By June of 1981, Prince had recorded mostly complete versions of “Controversy,” “Annie Christian,” and, possibly, “Sexuality,” at his home studio. He recorded four more songs that month at Hollywood Sound Recorders in Los Angeles: “Let’s Work,” “Do Me, Baby,” “Ronnie, Talk to Russia,” and “Jack U Off.” The HSR sessions were completed with Bob Mockler, the engineer who had helped put the finishing touches on both Prince and Dirty Mind. According to biographer Per Nilsen, Prince booked a full week at the studio, but completed the songs in a handful of days: “We just worked so fast together,” Mockler recalled. “Prince would just go and put the drum part on the tape, and then he’d put everything to the drums, playing a bass part, then a keyboard part, then a guitar part, background vocals, a rough lead vocal. Once he got the backing tracks down, he did a serious lead vocal. Everything was in his head. We’re out of there in a day with a finished track” (Nilsen 1999 80).
In August, Prince returned to L.A. to finish his fourth album; but equipment problems at HSR necessitated that he move operations to nearby Sunset Sound. He booked the largest room, Studio 3, as a “lockout session,” meaning “he had that studio 24 hours a day for as long as [he] wanted,” engineer Ross Pallone recalled. Pallone would have the studio ready each afternoon around four; Prince “would show up sometime between [eight] and 10, and we would work all night… I remember going home to my house between [four] and [six] in the morning, and sleeping till about [two], then going back to the studio every day” (Brown 2010).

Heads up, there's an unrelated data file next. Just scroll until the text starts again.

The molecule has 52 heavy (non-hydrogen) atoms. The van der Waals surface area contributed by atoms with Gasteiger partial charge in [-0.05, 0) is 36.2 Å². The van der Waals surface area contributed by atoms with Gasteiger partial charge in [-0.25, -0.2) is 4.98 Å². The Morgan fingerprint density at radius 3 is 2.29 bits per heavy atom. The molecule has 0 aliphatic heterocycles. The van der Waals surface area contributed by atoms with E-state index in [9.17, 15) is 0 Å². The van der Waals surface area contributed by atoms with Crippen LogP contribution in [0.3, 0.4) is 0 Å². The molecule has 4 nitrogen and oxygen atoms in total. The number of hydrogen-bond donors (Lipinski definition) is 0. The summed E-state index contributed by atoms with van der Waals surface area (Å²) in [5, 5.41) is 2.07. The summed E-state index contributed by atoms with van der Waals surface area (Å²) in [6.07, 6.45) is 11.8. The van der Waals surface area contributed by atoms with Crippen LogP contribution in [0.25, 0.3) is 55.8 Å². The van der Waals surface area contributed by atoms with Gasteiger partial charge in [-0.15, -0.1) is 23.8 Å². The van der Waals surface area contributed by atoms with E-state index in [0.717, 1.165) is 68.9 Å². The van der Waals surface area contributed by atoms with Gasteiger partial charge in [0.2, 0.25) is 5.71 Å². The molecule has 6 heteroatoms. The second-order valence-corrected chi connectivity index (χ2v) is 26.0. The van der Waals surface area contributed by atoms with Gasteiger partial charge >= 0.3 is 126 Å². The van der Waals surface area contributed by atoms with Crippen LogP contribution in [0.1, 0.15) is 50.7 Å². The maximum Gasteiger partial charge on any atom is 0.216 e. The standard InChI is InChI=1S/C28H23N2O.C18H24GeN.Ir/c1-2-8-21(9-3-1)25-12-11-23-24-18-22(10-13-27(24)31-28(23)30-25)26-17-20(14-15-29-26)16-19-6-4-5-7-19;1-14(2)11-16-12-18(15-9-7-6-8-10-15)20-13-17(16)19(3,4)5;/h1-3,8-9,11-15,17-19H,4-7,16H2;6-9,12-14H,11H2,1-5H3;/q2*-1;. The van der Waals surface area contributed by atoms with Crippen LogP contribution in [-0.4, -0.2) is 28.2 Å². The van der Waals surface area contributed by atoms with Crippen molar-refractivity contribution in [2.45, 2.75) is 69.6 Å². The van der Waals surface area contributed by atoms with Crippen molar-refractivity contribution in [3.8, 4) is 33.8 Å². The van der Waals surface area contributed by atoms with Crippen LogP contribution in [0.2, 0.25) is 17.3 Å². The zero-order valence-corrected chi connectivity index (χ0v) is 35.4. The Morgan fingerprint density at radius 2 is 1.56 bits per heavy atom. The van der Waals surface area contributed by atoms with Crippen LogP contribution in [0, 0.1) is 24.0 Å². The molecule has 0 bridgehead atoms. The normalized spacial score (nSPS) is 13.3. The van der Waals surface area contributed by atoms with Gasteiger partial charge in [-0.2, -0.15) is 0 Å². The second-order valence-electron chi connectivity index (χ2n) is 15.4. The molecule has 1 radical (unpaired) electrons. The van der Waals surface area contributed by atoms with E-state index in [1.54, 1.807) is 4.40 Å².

One of the perks of the lockout session was that Prince “could have anything equipment-wise he wanted set up in there–be it outboard gear or musical instruments–and no one could touch it,” Pallone told author Jake Brown (Brown 2010). The artist took this opportunity to record a new song, “Private Joy,” with a brand new toy: the Linn LM-1, a state-of-the-art drum machine designed by musician and engineer Roger Linn. Released in 1980, the LM-1 was the first drum machine to use digital samples of live acoustic drums, rather than the synthesized white noise and sine waves utilized by earlier models. Prince wasn’t the first artist to own an LM-1; Fleetwood Mac, Peter Gabriel, Leon Russell, Boz Scaggs, Stevie Wonder, and even Daryl Dragon–the “Captain” of Captain & Tennille–all ordered theirs direct from Linn (Vail 292). But more than any of his contemporaries, Prince would leave an indelible mark on the machine’s prominence in pop music and its expressive possibilities.
Prince had used drum machines before: “Annie Christian” and “Sexuality” both used non-Linn models, and he had been using basic rhythm boxes for home recording since 1977. But the richness of the LM-1’s drum samples and, even more importantly, the fact that each “drum” could be individually tuned in pitch, made it an instant staple of his studio and live repertoire. His enthusiasm was enough to make drummer Bobby Z briefly fear that he had been rendered obsolete: “When I heard ‘Private Joy’ for the first time, that was the moment that I knew things were going to change,” he told Nilsen. “But he told me right away that I was gonna play pads hooked up to the drum machine” (Nilsen 1999 82).